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YouTube introduces vertical ads to combat encroaching Instagram

Technology & Data

YouTube introduces vertical ads to combat encroaching Instagram


Following in stride with Instagram and Snapchat, YouTube has announced it will be supporting vertical video advertising on suitable content.

The renaissance of vertical video has finally struck Google and its online video platform YouTube. At a digital marketing conference Dmexco, the company revealed that it would be introducing a vertical advertising format on the platform, occupying most of the screen.

Last year YouTube adjusted its mobile app to better support vertical video – automatically detecting and optimising for the dominant orientation of the video.

“As more video gets shot vertically, we want to take advantage of the full canvas and not just have it rammed into the horizontal [layout] with black bars on the side,” says YouTube chief product officer Neal Mahon.

Related: Flip your content on its head – five tips for getting the most out of vertical video »

vertical smartphone

Facebook’s Instagram debuted its YouTube challenging vertical only long form video platform in June, IGTV. The platform’s premiere accompanied an announcement that the worldwide Instagram community had surpassed one billion monthly active users. IGTV currently does not, however, currently support advertising.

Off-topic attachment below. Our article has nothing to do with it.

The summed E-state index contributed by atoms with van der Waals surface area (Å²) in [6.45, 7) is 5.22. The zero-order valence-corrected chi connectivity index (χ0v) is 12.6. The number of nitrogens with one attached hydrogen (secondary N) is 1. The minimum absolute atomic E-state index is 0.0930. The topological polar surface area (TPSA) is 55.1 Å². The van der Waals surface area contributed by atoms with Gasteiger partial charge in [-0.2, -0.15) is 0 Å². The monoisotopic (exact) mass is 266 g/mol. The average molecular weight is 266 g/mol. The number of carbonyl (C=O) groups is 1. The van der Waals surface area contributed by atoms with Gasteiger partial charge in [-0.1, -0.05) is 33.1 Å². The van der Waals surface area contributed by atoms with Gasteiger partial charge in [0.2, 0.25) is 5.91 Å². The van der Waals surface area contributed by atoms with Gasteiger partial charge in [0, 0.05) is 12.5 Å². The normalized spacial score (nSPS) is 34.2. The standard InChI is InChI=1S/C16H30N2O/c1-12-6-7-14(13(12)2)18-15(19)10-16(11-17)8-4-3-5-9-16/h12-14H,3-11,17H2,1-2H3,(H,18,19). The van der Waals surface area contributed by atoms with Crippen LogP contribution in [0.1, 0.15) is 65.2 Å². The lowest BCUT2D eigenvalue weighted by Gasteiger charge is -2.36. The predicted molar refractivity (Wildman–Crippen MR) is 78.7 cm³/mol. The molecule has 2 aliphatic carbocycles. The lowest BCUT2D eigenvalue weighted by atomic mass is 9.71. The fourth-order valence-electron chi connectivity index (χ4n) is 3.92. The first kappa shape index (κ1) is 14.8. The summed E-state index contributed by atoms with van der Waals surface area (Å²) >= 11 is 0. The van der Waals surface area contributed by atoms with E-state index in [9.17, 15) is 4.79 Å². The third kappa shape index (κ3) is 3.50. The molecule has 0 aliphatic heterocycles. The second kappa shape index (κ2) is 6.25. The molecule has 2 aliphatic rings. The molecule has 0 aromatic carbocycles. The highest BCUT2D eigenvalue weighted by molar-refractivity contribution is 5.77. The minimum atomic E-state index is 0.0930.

Hyundai was one of the first brands allowed to experiment with the format. According to YouTube, vertical ads will operate in the same fashion as the traditional landscape offerings – playing as pre- or mid-roll spots and linking to a brand’s website.

“It’s actually something we had been hearing from advertisers and their creative agencies for some time, and now we’re happy to deliver it and my expectation is that what they do with it will exceed our expectations from a creativity standpoint,” Mahon told The Drum.

YouTube also announced that brands will soon be able to purchase inventory in users’ feeds, allowing for curation against an individual’s personalised content feed. According to Mahon, watch time driven by recommendations on YouTube’s home feed has tripled over the past three years.

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Image credit: YouTube

Josh Loh

Josh Loh is assistant editor at MarketingMag.com.au

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